This week’s topic was:
February 1: Books with Names/Character Names In the Titles (Submitted by BookLoversBlog and Lucy @ Bookworm Blogger)
But that didn’t really grab me, so I decided to go in my own direction.
This week I decided to do books about other books: minor characters, pretend sequels, reimaginings, “what ifs” and the like. I love seeing the different ways that authors write into an existing work of literature. It’s almost like the author having a conversation with the original book:
Wide Sargasso Sea by Jean Rhys – This Jane Eyre prequel imagines the pre-attic life of the first Mrs. Rochester. It’s a fascinating post-colonial response to Jane Eyre. In only about 150 pages, Rhys touches on race, class, sex, gender, philosophy and psychology. I wish I could know what Bronte would have thought if she’d had the opportunity to read it.
Longbourn by Jo Baker – Pride and Prejudice fanfiction is a cottage industry in itself (here are just a few!). They range from very good, to…not so good. But Longbourn stands out to me because it looks at the people who are just barely visible to Austen readers – the servants. While the Bennets worried about marrying off their daughters, things were going on below stairs. It can get rather icky and crude, but such is the life of a servant!
On Beauty by Zadie Smith – Smith calls this novel an “homage” to EM Forster’s Howard’s End. There are a number of parallels throughout. Though it’s set roughly a century after Forster’s novel On Beauty deals with the bequeathing of a valuable inheritance to a nonfamily member, as well as the overall plot about two families with very different backgrounds and values slowly becoming linked and intertwined.
March by Geraldine Brooks – In the first part of Little Women, the March family patriarch is absent from the family, fighting in the Civil War. In this novel we see exactly what he was up to. Actually, part of the novel is also told from Marmee’s (his wife’s) point of view when see is caring for him, and then it switches back to his perspective again. Mr. March was based on Louisa May Alcott’s father, Bronson Alcott. It gives a vision of the March family that’s very different from what we see in Little Women.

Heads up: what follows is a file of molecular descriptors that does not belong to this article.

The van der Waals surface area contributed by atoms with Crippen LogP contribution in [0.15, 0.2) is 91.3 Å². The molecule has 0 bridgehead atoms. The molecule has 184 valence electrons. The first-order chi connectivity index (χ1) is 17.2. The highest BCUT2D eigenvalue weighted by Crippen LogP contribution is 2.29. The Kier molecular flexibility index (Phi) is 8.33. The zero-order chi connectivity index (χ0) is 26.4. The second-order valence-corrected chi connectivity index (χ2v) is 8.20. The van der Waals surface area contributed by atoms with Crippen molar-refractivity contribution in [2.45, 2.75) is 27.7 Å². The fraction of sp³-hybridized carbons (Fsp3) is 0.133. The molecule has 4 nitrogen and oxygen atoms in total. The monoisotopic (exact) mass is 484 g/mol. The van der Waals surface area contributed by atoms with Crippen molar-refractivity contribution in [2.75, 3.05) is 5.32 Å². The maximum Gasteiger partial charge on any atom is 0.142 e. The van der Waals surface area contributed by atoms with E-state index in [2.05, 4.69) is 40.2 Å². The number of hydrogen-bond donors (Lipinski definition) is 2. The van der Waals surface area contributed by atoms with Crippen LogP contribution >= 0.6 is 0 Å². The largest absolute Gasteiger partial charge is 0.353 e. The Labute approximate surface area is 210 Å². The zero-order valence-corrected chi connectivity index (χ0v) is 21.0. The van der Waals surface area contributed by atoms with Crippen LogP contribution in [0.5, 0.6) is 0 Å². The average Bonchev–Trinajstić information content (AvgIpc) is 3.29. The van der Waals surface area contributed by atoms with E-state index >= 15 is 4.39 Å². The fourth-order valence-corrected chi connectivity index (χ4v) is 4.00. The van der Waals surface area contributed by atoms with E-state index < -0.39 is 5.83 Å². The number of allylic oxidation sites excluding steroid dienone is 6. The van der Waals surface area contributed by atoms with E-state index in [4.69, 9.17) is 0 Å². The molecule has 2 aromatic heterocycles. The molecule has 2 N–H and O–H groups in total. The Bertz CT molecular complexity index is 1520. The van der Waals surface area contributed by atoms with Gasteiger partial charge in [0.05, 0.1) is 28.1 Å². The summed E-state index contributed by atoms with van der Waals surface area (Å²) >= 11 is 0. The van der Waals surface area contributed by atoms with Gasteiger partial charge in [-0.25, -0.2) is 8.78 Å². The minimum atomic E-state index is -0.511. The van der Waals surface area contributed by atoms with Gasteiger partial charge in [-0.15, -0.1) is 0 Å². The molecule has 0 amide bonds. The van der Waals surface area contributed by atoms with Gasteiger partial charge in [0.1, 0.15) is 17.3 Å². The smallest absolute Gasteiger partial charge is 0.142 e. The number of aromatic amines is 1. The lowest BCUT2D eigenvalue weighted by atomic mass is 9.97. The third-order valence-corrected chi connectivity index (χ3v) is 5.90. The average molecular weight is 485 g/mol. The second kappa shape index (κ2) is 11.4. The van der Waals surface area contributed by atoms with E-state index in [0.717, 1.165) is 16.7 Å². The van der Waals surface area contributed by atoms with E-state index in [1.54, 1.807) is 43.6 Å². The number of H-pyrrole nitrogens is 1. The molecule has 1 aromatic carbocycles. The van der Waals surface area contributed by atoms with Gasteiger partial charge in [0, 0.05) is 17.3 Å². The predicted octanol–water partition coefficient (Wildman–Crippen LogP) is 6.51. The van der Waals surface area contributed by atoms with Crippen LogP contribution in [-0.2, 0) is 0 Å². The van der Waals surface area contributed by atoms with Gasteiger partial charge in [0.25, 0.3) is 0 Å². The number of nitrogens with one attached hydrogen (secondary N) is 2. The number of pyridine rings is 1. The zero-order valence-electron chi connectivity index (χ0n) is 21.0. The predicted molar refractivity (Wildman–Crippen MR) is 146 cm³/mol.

Mary Reilly by Valerie Martin – In Dr. Jekyll’s house, Mary Reilly works as a maid. She begins to bond with her employer, but is asked to run errands for him and his associate Mr. Hyde that take her to dark places. She begins to have horrible suspicions of both Dr. Jekyll and Mr. Hyde.
Ahab’s Wife: The Star Gazer” by Sena Jeter Naslund – This novel was inspired by a mere passage in Moby Dick mentioning such a character. While most of the action of the novel is outside of Moby Dick totally, the sea is a constant presence in this novel. I haven’t read Moby Dick yet, but this book made me want to give it a try!
The Song of Achilles by Madeline Miller– I was actually torn between this and Circe by the same author, but I decided on this one because it comes “first” (though both books work as stand alones.) This book reimagines The Iliad from the perspective of Patroclus, who loved Achilles. Circe imagines the life of the witch who turned Odysseus’ men to pigs in The Odyssey (in this we learn here she had a good reason.)
Foe by JM Coetzee – This reimagines the story of Robinson Crusoe and makes us question everything we thought we knew. In 1920 writer, Daniel Foe is approached by Susan Barton, formerly a castaway on a desert island. She tells him the story of Cruso, a fellow castaway. But Foe turns the story into something of his own invention.
Jane Steele by Lyndsay Faye – I suppose I would call a “Jane Eyre adjacent” book. The story begins with orphaned Jane Steele’s immortal words “Reader, I murdered him,” in reference to her cruel, predatory cousin. She is sent to a horrible boarding school and then makes her way to London and finally Highgate House, home of her new employer Mr. Charles Thornfield. At every stop she leaves a few bodies behind her. This is primarily just a lot of fun.
The Hours by Michael Cunningham – This novel imagines Virginia Woolf as she writes Mrs. Dalloway. In separate timelines, it also imagines a woman reading the novel who is deeply affected by it, and a sort of modern day reincarnation of the main character.
Jack Maggs by Peter Carey– In Great Expectations, the main character is impacted by an early encounter with the convict, Magwitch. In this novel we get to know who Magwitch really is. Maggs returns to England from the prison island of Australia with vengeance on his mind. His journey takes him across London society.